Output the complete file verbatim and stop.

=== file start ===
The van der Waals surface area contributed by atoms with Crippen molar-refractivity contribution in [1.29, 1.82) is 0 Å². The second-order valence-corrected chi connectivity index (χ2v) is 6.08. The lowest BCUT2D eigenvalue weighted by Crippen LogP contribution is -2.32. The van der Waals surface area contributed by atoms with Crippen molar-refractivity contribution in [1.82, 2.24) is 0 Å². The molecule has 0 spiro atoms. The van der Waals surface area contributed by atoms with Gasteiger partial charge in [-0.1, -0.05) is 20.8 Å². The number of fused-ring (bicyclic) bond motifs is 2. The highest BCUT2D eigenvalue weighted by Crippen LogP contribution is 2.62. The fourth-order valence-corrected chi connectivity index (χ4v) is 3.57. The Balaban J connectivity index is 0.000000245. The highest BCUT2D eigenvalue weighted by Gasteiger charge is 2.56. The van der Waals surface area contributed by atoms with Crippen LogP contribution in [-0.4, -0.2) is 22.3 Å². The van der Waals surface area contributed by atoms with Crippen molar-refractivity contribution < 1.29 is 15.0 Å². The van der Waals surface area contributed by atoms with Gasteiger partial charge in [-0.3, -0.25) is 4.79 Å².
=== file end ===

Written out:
The van der Waals surface area contributed by atoms with Crippen molar-refractivity contribution in [1.29, 1.82) is 0 Å². The second-order valence-corrected chi connectivity index (χ2v) is 6.08. The lowest BCUT2D eigenvalue weighted by Crippen LogP contribution is -2.32. The van der Waals surface area contributed by atoms with Crippen molar-refractivity contribution in [1.82, 2.24) is 0 Å². The molecule has 0 spiro atoms. The van der Waals surface area contributed by atoms with Gasteiger partial charge in [-0.1, -0.05) is 20.8 Å². The number of fused-ring (bicyclic) bond motifs is 2. The highest BCUT2D eigenvalue weighted by Crippen LogP contribution is 2.62. The fourth-order valence-corrected chi connectivity index (χ4v) is 3.57. The Balaban J connectivity index is 0.000000245. The highest BCUT2D eigenvalue weighted by Gasteiger charge is 2.56. The van der Waals surface area contributed by atoms with Crippen LogP contribution in [-0.4, -0.2) is 22.3 Å². The van der Waals surface area contributed by atoms with Crippen molar-refractivity contribution < 1.29 is 15.0 Å². The van der Waals surface area contributed by atoms with Gasteiger partial charge in [-0.3, -0.25) is 4.79 Å².